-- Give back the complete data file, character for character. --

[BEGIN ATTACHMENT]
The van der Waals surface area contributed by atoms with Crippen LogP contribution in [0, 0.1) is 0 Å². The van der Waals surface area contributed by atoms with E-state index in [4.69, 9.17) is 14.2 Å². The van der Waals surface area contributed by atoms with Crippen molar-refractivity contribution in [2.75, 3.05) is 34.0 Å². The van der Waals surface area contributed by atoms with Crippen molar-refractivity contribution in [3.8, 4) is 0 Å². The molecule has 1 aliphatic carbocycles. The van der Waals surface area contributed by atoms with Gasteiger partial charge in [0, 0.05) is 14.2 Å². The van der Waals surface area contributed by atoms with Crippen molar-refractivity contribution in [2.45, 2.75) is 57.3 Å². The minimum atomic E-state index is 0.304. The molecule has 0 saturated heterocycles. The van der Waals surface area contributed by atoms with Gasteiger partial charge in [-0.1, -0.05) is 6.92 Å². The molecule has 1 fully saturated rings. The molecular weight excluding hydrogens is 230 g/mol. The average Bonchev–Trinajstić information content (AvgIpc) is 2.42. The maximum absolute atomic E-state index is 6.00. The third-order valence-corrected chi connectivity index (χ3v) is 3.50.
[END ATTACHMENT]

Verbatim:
The van der Waals surface area contributed by atoms with Crippen LogP contribution in [0, 0.1) is 0 Å². The van der Waals surface area contributed by atoms with E-state index in [4.69, 9.17) is 14.2 Å². The van der Waals surface area contributed by atoms with Crippen molar-refractivity contribution in [2.75, 3.05) is 34.0 Å². The van der Waals surface area contributed by atoms with Crippen molar-refractivity contribution in [3.8, 4) is 0 Å². The molecule has 1 aliphatic carbocycles. The van der Waals surface area contributed by atoms with Gasteiger partial charge in [0, 0.05) is 14.2 Å². The van der Waals surface area contributed by atoms with Crippen molar-refractivity contribution in [2.45, 2.75) is 57.3 Å². The minimum atomic E-state index is 0.304. The molecule has 0 saturated heterocycles. The van der Waals surface area contributed by atoms with Gasteiger partial charge in [-0.1, -0.05) is 6.92 Å². The molecule has 1 fully saturated rings. The molecular weight excluding hydrogens is 230 g/mol. The average Bonchev–Trinajstić information content (AvgIpc) is 2.42. The maximum absolute atomic E-state index is 6.00. The third-order valence-corrected chi connectivity index (χ3v) is 3.50.